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THOU SHALT NOT COVET THY NEIGHBORS’ GARDENS, but that’s so very hard to do (or not to do)  during the Garden Conservancy’s Open Days. One of the great things about the Open Days program — besides catering to the garden voyeur in all of us — is that you gain access to the yards of people who live nearby and deal with the same climate and soil conditions you do, which can be instructive as well as envy-inducing.

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Yesterday I visited two mature, artfully designed gardens here in Springs (East Hampton), N.Y., and came away with an inspiring glimpse of what can be created with time, effort, knowledge, a bit of money, a whole lot of work, and — this is crucial — a deer fence.

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The first, around a contemporary house set way back along a dirt road off Old Stone Highway, was the Previti/Gumpel garden, owned by a pair of architects and 18 years in the making.

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Conceived as a series of outdoor rooms, with a formal ‘games lawn’ and many different seating and activity areas, there are both shade- and sun-loving plantings, and a woodland walk.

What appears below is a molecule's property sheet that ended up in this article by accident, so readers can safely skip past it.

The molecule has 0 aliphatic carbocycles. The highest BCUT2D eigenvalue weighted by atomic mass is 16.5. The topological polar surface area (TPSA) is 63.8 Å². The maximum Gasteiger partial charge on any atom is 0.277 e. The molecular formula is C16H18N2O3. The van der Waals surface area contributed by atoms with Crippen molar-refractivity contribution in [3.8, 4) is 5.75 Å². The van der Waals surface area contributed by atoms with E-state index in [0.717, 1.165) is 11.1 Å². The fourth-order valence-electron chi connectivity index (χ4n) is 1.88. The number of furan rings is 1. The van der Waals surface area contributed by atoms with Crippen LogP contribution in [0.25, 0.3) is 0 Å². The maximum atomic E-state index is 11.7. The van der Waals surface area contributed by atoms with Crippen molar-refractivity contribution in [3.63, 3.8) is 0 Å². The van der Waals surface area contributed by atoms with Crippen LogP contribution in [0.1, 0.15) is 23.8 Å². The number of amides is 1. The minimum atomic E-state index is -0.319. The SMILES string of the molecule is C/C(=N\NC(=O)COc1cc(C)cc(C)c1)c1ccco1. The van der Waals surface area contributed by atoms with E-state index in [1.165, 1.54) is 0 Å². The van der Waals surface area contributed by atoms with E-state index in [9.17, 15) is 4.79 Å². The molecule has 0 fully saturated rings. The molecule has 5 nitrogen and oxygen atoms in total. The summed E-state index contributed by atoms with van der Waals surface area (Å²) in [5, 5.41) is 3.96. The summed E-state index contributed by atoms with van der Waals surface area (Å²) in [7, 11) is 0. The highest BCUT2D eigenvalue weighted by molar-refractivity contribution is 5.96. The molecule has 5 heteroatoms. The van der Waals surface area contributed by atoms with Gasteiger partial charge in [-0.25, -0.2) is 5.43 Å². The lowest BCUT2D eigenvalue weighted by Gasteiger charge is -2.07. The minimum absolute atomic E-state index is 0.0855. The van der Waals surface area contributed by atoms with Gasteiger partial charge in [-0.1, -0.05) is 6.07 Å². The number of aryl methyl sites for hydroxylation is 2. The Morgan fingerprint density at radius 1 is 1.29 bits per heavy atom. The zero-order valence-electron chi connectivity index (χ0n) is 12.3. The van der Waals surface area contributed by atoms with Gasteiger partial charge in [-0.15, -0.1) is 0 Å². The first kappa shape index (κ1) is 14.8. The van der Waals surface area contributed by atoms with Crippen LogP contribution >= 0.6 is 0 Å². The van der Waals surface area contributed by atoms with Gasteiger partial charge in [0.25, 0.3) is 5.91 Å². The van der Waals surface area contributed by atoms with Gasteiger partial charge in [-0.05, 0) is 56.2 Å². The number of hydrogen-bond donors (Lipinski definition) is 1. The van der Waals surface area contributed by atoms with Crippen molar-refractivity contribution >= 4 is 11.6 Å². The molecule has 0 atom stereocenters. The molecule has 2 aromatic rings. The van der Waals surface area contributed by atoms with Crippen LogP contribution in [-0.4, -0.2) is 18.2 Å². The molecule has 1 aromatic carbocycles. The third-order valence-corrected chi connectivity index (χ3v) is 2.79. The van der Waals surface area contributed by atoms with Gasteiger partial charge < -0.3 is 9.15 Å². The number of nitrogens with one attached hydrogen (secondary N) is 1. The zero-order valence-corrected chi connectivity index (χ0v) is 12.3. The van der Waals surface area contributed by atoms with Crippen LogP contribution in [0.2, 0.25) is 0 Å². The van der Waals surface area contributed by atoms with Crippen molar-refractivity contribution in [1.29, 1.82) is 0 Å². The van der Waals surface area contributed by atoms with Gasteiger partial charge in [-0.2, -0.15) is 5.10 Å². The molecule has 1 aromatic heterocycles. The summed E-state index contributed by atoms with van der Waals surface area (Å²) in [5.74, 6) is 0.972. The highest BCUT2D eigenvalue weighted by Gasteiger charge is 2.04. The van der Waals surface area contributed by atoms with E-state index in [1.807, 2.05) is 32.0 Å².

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Right now, tall plume poppies, which I’d never heard of, and gooseneck loosestrife are in bloom, along with multi-colored day lilies and the Hamptons’ favorite floral deer candy, hydrangea.

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Then I moved on to the half-acre, 30-year-old Friend/Hellerman garden, designed and owned by Susan Friend, a professional landscape designer, and her husband Hal.

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There is not a square inch of grass. Instead, gravel and carefully placed boulders convey the feeling of a Japanese dry garden, with conifers, rhododendron, ferns, bamboo, and a stone lantern and bridge.

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The garden is predominantly evergreen, filled with life even in winter. Flowers progress from Korean azaleas in spring through various varieties of andromeda, rhodies, peonies, and Siberian and Japanese iris. The vine-enclosed outdoor shower, below, is a highlight.

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Neither property is more than an acre — which, the more I garden, the more I realize is plenty to be getting on with.

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